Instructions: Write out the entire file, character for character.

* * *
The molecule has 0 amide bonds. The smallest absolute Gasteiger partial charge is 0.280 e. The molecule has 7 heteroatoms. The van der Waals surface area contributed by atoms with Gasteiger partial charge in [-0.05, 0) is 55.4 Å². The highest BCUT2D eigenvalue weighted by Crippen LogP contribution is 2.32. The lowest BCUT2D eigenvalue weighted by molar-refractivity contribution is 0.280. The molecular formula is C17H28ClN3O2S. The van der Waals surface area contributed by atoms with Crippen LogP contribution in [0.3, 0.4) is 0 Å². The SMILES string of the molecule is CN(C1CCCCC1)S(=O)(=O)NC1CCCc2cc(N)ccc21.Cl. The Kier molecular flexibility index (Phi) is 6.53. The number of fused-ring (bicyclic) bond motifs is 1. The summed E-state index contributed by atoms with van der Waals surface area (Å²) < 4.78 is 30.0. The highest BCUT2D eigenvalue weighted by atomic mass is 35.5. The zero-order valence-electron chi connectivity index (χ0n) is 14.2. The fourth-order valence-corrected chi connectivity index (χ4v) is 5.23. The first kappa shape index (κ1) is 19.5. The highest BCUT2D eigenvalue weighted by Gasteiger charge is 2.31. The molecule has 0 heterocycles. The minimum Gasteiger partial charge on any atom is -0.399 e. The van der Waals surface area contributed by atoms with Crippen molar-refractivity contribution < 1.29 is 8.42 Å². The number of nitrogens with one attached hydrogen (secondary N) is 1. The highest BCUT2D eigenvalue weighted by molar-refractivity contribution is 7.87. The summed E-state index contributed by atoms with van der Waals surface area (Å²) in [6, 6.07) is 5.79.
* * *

The molecule has 0 amide bonds. The smallest absolute Gasteiger partial charge is 0.280 e. The molecule has 7 heteroatoms. The van der Waals surface area contributed by atoms with Gasteiger partial charge in [-0.05, 0) is 55.4 Å². The highest BCUT2D eigenvalue weighted by Crippen LogP contribution is 2.32. The lowest BCUT2D eigenvalue weighted by molar-refractivity contribution is 0.280. The molecular formula is C17H28ClN3O2S. The van der Waals surface area contributed by atoms with Crippen LogP contribution in [0.3, 0.4) is 0 Å². The SMILES string of the molecule is CN(C1CCCCC1)S(=O)(=O)NC1CCCc2cc(N)ccc21.Cl. The Kier molecular flexibility index (Phi) is 6.53. The number of fused-ring (bicyclic) bond motifs is 1. The summed E-state index contributed by atoms with van der Waals surface area (Å²) < 4.78 is 30.0. The highest BCUT2D eigenvalue weighted by atomic mass is 35.5. The zero-order valence-electron chi connectivity index (χ0n) is 14.2. The fourth-order valence-corrected chi connectivity index (χ4v) is 5.23. The first kappa shape index (κ1) is 19.5. The highest BCUT2D eigenvalue weighted by Gasteiger charge is 2.31. The molecule has 0 heterocycles. The minimum Gasteiger partial charge on any atom is -0.399 e. The van der Waals surface area contributed by atoms with Crippen molar-refractivity contribution < 1.29 is 8.42 Å². The number of nitrogens with one attached hydrogen (secondary N) is 1. The highest BCUT2D eigenvalue weighted by molar-refractivity contribution is 7.87. The summed E-state index contributed by atoms with van der Waals surface area (Å²) in [6, 6.07) is 5.79.